120 0 396 1 276
Newfoundland and Labrador
955 4 2,469 6 1,514
Total Kilometres
24,297 100 38,021 100 13,724
Federal (National Parks and Alaska Highway)
approx. 1,137

*    As reassessed in September 2004.
Note:  Totals may not add due to rounding.
Source:  National Highway System Review Task Force Report (2005).


D.  More Recent Federal Highway Contribution Programs

Since the early 1980s, the federal government has committed in the order of $3.6 billion to provincial and territorial highway projects.  Some examples of federal programs dedicated to or including contributions to highway projects during this period are provided in Table 2. 


Table 2
Federal Highway Contribution Programs and Federal Allocations
for Shared Costs, 1984 to 2006
Geographic Scope
Total Federal Allocation to 2006

Outaouais Road System Improvement*

$100 million

Various Economic Regional Development Agreements

$329 million

Yellowhead Highway Improvement Program

$50 million

Highway Improvement Program

$462 million

Co-operation Agreement for Transportation Development

$15 million

Trans-Canada Highway

$389 million

Regional Truck Road Program

$252 million

Strategic Highway Improvement Program

$523 million

Atlantic Freight Transition Program

$326 million

Fixed Link Highway Improvement Program

$43 million

Strategic Highway Infrastructure Program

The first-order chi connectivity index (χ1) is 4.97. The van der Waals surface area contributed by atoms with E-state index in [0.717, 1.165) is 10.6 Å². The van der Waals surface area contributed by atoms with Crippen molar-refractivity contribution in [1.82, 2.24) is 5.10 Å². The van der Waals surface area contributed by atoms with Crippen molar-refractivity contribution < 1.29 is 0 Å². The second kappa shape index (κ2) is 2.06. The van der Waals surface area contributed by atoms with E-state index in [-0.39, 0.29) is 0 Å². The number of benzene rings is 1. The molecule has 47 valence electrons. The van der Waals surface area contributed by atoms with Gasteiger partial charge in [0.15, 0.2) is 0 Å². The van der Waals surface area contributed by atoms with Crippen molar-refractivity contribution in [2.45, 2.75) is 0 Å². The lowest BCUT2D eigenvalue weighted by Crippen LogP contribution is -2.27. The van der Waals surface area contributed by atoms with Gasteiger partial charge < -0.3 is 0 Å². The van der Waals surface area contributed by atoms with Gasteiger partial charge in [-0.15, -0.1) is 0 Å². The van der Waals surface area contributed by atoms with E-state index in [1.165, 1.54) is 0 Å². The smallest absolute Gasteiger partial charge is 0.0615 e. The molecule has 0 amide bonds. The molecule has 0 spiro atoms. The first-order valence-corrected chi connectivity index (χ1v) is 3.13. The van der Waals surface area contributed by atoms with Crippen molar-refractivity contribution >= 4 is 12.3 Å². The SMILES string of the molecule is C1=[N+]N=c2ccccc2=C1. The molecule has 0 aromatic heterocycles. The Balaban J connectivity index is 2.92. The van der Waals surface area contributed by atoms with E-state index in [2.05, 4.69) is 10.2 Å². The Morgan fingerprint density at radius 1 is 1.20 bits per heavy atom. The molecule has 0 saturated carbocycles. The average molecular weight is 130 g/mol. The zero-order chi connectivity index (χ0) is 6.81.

$525 million

Border Infrastructure Fund

$277 million

Canada Strategic Infrastructure Fund

$103 million

*    The Outaouais Road System Improvement program started in 1972.
Source:  Transport Canada, Surface Infrastructure Programs.


Almost all of the highway contribution programs in Table 2 have run their course.  Those that are still active in 2006 are: the $600-million Strategic Highway Infrastructure Program, which is scheduled to end this year; the $600-million Border Infrastructure Fund and the $4-billion Canada Strategic Infrastructure Fund, which will continue until 2009; and the Outaouais Road System Improvement, which is ongoing.  It is noteworthy that the three more significant programs are almost exclusively dedicated to highway projects on the NHS network, which makes its recent expansion all the more significant.  Examples of other federal departments and agencies that currently administer programs that may fund specific provincial and territorial highway projects, among other things, include Agriculture and Agri-Food Canada, Infrastructure Canada, Western Economic Diversification and the Atlantic Canada Opportunities Agency.

E.  Possibilities for Moving Forward?